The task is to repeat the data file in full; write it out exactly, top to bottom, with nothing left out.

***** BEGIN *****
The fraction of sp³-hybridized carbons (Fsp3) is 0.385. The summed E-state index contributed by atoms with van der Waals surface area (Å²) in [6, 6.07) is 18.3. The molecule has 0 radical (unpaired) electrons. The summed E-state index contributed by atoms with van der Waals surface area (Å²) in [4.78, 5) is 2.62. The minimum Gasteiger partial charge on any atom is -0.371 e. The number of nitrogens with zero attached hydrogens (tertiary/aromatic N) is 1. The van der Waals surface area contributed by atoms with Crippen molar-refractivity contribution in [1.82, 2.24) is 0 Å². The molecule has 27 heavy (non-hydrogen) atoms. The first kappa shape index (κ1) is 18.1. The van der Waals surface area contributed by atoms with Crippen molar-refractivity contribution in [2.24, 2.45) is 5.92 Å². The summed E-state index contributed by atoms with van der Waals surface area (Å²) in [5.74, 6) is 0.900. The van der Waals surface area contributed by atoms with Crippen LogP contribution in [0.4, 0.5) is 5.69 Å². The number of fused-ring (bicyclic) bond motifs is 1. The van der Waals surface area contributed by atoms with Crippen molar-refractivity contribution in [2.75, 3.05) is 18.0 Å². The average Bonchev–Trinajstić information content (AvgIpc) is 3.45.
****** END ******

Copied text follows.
The fraction of sp³-hybridized carbons (Fsp3) is 0.385. The summed E-state index contributed by atoms with van der Waals surface area (Å²) in [6, 6.07) is 18.3. The molecule has 0 radical (unpaired) electrons. The summed E-state index contributed by atoms with van der Waals surface area (Å²) in [4.78, 5) is 2.62. The minimum Gasteiger partial charge on any atom is -0.371 e. The number of nitrogens with zero attached hydrogens (tertiary/aromatic N) is 1. The van der Waals surface area contributed by atoms with Crippen molar-refractivity contribution in [1.82, 2.24) is 0 Å². The molecule has 27 heavy (non-hydrogen) atoms. The first kappa shape index (κ1) is 18.1. The van der Waals surface area contributed by atoms with Crippen molar-refractivity contribution in [2.24, 2.45) is 5.92 Å². The summed E-state index contributed by atoms with van der Waals surface area (Å²) in [5.74, 6) is 0.900. The van der Waals surface area contributed by atoms with Crippen LogP contribution in [0.4, 0.5) is 5.69 Å². The number of fused-ring (bicyclic) bond motifs is 1. The van der Waals surface area contributed by atoms with Crippen molar-refractivity contribution in [2.75, 3.05) is 18.0 Å². The average Bonchev–Trinajstić information content (AvgIpc) is 3.45.